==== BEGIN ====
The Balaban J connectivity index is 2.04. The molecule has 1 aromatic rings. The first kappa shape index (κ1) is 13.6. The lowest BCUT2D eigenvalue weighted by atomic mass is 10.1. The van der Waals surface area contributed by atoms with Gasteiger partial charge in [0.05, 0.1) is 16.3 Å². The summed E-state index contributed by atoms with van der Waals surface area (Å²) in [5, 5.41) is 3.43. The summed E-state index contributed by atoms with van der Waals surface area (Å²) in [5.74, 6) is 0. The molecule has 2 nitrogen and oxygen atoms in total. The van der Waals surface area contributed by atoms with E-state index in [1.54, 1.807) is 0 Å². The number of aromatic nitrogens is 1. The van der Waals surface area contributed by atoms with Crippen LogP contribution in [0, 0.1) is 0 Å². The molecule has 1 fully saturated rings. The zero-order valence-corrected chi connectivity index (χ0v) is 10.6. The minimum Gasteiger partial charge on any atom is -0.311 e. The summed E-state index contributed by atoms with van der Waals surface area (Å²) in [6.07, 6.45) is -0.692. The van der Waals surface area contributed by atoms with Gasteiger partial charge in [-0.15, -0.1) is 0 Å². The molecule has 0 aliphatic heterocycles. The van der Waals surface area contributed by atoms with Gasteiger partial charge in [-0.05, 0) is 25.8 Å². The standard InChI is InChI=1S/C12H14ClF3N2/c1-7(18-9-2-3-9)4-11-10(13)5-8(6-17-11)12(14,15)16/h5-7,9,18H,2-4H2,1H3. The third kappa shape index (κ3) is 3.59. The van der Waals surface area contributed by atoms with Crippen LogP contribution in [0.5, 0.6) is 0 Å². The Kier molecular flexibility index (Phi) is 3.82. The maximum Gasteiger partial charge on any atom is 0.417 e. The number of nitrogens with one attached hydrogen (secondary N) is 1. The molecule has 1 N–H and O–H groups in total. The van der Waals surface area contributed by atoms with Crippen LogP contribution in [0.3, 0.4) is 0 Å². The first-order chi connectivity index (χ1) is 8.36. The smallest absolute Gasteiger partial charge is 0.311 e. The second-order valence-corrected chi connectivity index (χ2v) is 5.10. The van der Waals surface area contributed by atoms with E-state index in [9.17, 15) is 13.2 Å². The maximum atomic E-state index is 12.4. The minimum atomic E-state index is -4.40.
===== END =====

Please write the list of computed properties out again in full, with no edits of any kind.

The Balaban J connectivity index is 2.04. The molecule has 1 aromatic rings. The first kappa shape index (κ1) is 13.6. The lowest BCUT2D eigenvalue weighted by atomic mass is 10.1. The van der Waals surface area contributed by atoms with Gasteiger partial charge in [0.05, 0.1) is 16.3 Å². The summed E-state index contributed by atoms with van der Waals surface area (Å²) in [5, 5.41) is 3.43. The summed E-state index contributed by atoms with van der Waals surface area (Å²) in [5.74, 6) is 0. The molecule has 2 nitrogen and oxygen atoms in total. The van der Waals surface area contributed by atoms with E-state index in [1.54, 1.807) is 0 Å². The number of aromatic nitrogens is 1. The van der Waals surface area contributed by atoms with Crippen LogP contribution in [0, 0.1) is 0 Å². The molecule has 1 fully saturated rings. The zero-order valence-corrected chi connectivity index (χ0v) is 10.6. The minimum Gasteiger partial charge on any atom is -0.311 e. The summed E-state index contributed by atoms with van der Waals surface area (Å²) in [6.07, 6.45) is -0.692. The van der Waals surface area contributed by atoms with Gasteiger partial charge in [-0.15, -0.1) is 0 Å². The molecule has 0 aliphatic heterocycles. The van der Waals surface area contributed by atoms with Gasteiger partial charge in [-0.05, 0) is 25.8 Å². The standard InChI is InChI=1S/C12H14ClF3N2/c1-7(18-9-2-3-9)4-11-10(13)5-8(6-17-11)12(14,15)16/h5-7,9,18H,2-4H2,1H3. The third kappa shape index (κ3) is 3.59. The van der Waals surface area contributed by atoms with Crippen LogP contribution in [0.5, 0.6) is 0 Å². The Kier molecular flexibility index (Phi) is 3.82. The maximum Gasteiger partial charge on any atom is 0.417 e. The number of nitrogens with one attached hydrogen (secondary N) is 1. The molecule has 1 N–H and O–H groups in total. The van der Waals surface area contributed by atoms with Crippen LogP contribution in [0.3, 0.4) is 0 Å². The first-order chi connectivity index (χ1) is 8.36. The smallest absolute Gasteiger partial charge is 0.311 e. The second-order valence-corrected chi connectivity index (χ2v) is 5.10. The van der Waals surface area contributed by atoms with E-state index in [9.17, 15) is 13.2 Å². The maximum atomic E-state index is 12.4. The minimum atomic E-state index is -4.40.